The Accelerated Manufacturing Growth Centre (AMGC), a Federal Government initiative, has recognised WA-based engineering house Segnut Pty Ltd (SPL) with funding to support its latest innovation in a growing range of solutions that improve safety and productivity when maintaining ground engaging tools (GET).
SPL’s Segnut FIRST removes the need for an external reaction arm on the nut runner, significantly improving safety by removing the hand/finger crush risk that these tools present.
SPL specialises in applications related to heavy duty industrial retainers and fasteners. Its flagship product, Segnut, eliminates the need to cut seized nuts off bolts or studs, and has recently been adopted by BHP to eliminate hot works fire risk on fixed plants.
Removing and replacing wear parts on a wide range of mobile and fixed plants is a daily maintenance procedure across multiple industries. It brings with it a raft of health and safety risks – and enormous opportunity for productivity improvements. Since inception, one of the company’s core target market sectors has been GET change-outs on mobile plants.
Extended rattle gun use over time is a leading cause of Hand Arm Vibration Syndrome (White Knuckle). The alternative – the nut runner – removes this hazard and provides more accurate torque management on joints. As such, it is often the preferred solution to HAVS exposure. It brings its own risks though in the form of pinch risk due to the external reaction arm.
SPL has overcome both risks with the development of its Segnut FIRST tool, which is now in the final stages of field trials with BHP. The tool internalises the reaction element of the torque, removing the crush hazard as well as making it far more usable, especially at heights and in confined spaces. Importantly, Segnut FIRST works with any nut runner tool, ensuring that legacy equipment investments are not lost.
Development of the product has been partly funded by a grant from the AMGC, which recognised the opportunity to fundamentally improve the safety of technicians using high-torque tooling to install and remove threaded fasteners on equipment such as mobile plant GET.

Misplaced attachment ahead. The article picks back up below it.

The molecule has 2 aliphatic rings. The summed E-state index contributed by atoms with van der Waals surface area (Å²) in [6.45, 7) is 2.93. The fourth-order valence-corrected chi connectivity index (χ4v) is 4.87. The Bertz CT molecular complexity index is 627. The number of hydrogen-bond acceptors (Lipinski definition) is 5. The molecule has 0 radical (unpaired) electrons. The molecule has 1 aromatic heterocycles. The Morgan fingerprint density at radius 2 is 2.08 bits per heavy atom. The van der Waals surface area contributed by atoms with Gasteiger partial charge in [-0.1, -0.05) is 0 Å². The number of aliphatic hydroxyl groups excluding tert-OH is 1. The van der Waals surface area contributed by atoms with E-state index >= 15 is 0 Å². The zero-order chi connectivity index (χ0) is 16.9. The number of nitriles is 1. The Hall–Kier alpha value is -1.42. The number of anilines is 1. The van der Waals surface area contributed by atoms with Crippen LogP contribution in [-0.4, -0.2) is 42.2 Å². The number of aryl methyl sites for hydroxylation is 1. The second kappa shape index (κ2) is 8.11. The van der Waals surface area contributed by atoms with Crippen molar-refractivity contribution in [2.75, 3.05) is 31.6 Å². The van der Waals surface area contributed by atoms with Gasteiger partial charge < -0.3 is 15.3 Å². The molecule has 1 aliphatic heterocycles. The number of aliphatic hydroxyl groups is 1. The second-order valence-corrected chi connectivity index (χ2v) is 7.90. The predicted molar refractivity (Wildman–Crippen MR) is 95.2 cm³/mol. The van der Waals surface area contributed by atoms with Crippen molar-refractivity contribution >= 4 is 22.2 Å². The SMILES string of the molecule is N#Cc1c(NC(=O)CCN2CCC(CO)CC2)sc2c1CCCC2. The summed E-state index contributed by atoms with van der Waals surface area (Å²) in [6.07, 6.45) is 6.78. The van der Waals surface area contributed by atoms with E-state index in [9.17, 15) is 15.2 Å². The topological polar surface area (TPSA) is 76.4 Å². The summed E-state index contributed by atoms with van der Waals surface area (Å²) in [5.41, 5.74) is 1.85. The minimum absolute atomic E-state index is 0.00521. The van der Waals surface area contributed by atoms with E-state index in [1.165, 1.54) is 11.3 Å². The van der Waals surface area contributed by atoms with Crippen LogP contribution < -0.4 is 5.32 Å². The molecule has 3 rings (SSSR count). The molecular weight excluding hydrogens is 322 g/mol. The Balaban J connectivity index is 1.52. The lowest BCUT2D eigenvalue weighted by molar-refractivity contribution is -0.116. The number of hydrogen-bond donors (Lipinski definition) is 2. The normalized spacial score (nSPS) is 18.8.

Of particular interest to AMGC was the ability of the tool to make the use of nut runners feasible in environments that have to date been seen as impracticable, such as confined spaces and work at heights. The removal of the reaction arms from the equation is a fundamental shift in the technology and has the potential to see impact wrenches phased out of a wide variety of uses, bringing the benefit of reduction in vibration-related injuries.
An added advantage is it’s relatively lightweight and easy to handle compared to an external reaction arm tool. This appealed to the AMGC assessors as it makes the use of these tools feasible for a far broader potential workforce – a growing issue for all industry sectors as older workers and women become a greater proportion of the technical crews on-site.
According to SPL’s Director of Product Development, Tom Baskovich, the combination of the two products changes the game in terms of safe maintainability of heavy plants.
“Good engineering has always been about looking past the status quo and asking, ‘what if?’. Our solutions tap into the expertise of end users and then come at the problem from a new angle,” Mr Baskovich said.
“Segnut FIRST, was developed as a direct response to the issue of crush injuries raised by practitioners looking for a means of eliminating them. The AMGC grant will assist in its refinement and commercialisation.”
SPL Managing Director, David Izzard, said that he anticipates seeing Segnut FIRST available to the broader market in early 2021.
“It’s a continuation of our ongoing pursuit of clever ideas to solve safety and productivity problems that to date have been seen as just too hard,” Mr Izzard said.
He also said that the use of the Segnut FIRST in tandem with the Segnut significantly improves the productivity of plant maintenance, while removing a range of inherent hazards from the workplace.
Quarrying industry leader, Boral, was awarded the QIA Safety and Productivity award in 2019 for its adoption of Segnut in its operations, and BHP’s adoption is yet another example of the major players using innovation to improve the safety of their workforces while improving performance.
Segnut has also been installed on fixed plant on a selection of Rio Tinto’s operating mines and on a mobile plant at one of its major new construction sites in the Pilbara, the latter specifically to address hand laceration injuries on cutting edge change-outs.
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